This morning I cut down the coppiced willow in the ditch bed. I've been putting it off, since the whole point of the willow is to enjoy its bare, egg yolk yellow stems in the winter, but the buds will be swelling and the leaves breaking any day now. The best colour is on the young shoots, besides which left to its own devices it grows far too big, sticking out over the lawn and shading the other plants in the bed. I left the smallest and thinnest stems intact, those of no more than pencil thickness (maybe a fat pencil) to soften the effect and give it a head start with at least some leaves to get it going. There is a theory that taking off all the growth every year weakens the plant and that you can just remove half or a third of the oldest stems each year, but by the end of year two or three they are pretty massive.
The willow loves sun. We have periodically allowed the trees growing along the ditch to grow out over the ditch bed, shading the back of the bed quite heavily. The willow did not think much of this at all, and the back section of the coppice stool died in protest. The part of the stool facing the lawn continues to grow, with the result that the shrub must have crept a foot towards the light since I planted it out of its two or three litre pot quite a few years ago.
Then I tackled the coloured stem dogwoods by the oil tank, a mixture of Cornus sanguinea 'Midwinter Fire' and Cornus stolonifera 'Flaviramea', which I see from the RHS website I should now call Cornus sericea 'Flaviramea'. It was stonlonifera when I planted it in 2001, and the name is descriptive because once it gets going it runs at the root. The young shoots are an attractive shade of bright pistachio green. The old ones are dingy brown, and slightly prone to dieback, at least in our dry soil. It's worth cutting out some of the old, dull growth every so often to encourage the new, besides which it will get fairly tall if left untrimmed, fully eight feet, and it was growing up into the crown of a Malus transitoria and through a white flowered Japanese quince. I like my plants to mingle informally up to a point, but the Cornus has no manners, and I should like to be able to see the flowers of the Chaenomeles, while the crab apple would probably prefer its own space.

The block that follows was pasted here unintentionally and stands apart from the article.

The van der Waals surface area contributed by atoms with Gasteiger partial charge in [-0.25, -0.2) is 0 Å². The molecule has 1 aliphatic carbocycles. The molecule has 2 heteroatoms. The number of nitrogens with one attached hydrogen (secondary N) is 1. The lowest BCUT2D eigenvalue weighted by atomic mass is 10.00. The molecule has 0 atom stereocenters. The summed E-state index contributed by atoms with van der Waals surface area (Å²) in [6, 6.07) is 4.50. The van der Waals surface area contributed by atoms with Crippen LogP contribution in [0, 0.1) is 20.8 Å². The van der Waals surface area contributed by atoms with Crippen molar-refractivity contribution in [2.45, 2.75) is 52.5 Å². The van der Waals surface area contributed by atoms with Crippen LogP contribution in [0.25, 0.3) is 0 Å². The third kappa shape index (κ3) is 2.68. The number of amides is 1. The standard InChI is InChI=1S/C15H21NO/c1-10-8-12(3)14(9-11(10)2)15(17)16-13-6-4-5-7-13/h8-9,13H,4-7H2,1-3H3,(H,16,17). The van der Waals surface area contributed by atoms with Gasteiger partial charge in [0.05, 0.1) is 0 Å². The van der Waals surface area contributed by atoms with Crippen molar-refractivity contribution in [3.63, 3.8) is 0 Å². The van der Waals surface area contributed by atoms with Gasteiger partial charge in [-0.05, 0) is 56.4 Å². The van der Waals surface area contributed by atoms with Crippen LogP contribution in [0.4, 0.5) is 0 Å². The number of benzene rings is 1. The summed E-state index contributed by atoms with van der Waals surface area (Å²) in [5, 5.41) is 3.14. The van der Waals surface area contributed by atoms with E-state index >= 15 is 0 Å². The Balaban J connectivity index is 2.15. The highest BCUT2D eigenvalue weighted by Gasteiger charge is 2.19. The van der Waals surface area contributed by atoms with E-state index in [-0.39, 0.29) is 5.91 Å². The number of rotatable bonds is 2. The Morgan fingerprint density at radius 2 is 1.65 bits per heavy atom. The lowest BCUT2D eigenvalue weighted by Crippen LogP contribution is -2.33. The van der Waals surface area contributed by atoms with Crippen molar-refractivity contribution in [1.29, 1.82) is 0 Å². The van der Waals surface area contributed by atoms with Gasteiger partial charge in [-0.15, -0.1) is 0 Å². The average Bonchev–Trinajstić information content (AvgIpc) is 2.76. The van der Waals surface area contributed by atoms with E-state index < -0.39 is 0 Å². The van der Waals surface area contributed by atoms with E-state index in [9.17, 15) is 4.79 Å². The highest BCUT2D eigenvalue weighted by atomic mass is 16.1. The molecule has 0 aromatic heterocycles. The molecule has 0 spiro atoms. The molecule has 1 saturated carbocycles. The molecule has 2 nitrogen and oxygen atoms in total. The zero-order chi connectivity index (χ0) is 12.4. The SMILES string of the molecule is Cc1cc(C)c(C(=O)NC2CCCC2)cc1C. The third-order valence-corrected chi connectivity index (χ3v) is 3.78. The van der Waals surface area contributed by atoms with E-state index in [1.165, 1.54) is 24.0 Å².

'Midwinter Fire' has slim young twigs in a vivid shade of orange-red, very pretty in winter. You need to plant them where they get a reasonable amount of sun for the full colour to develop. As the stems age they fade to a nondescript buff and the shrub needs pruning every so often to encourage the production of fresh growth and to make sure that it is produced at a sensible height and not somewhere above your head. My plants are beginning to run at the root after a slow start. Last year they were late coming into leaf and the leaves did not look awfully well, while quite a few young stems turned black and died before the plants pulled themselves together and began to grow properly. After that they were fine for the rest of the season, though it is generally worth giving plants a quick tidy after the leaves have fallen and trimming out any dead twigs so that the effect of the red glow is not diluted.
Side branches of Cornus are produced in opposite pairs, and on Cornus sanguinea they are held at right angles to the main stem, and are thin and flexible. Designed, in fact, to slip around behind people's glasses and scratch their eyes. My recent accident happened while I was cutting down the leaves of the hellebores growing under the 'Midwinter Fire', and this time round I did not go anywhere near them except when I was wearing my safety glasses. That's a third reason to chop them down now. I need to apply Strulch to that bed, and it will be much easier to get at the soil and I shall be much less likely to poke myself in the eye again if I'm not crawling through a thicket of Cornus twigs.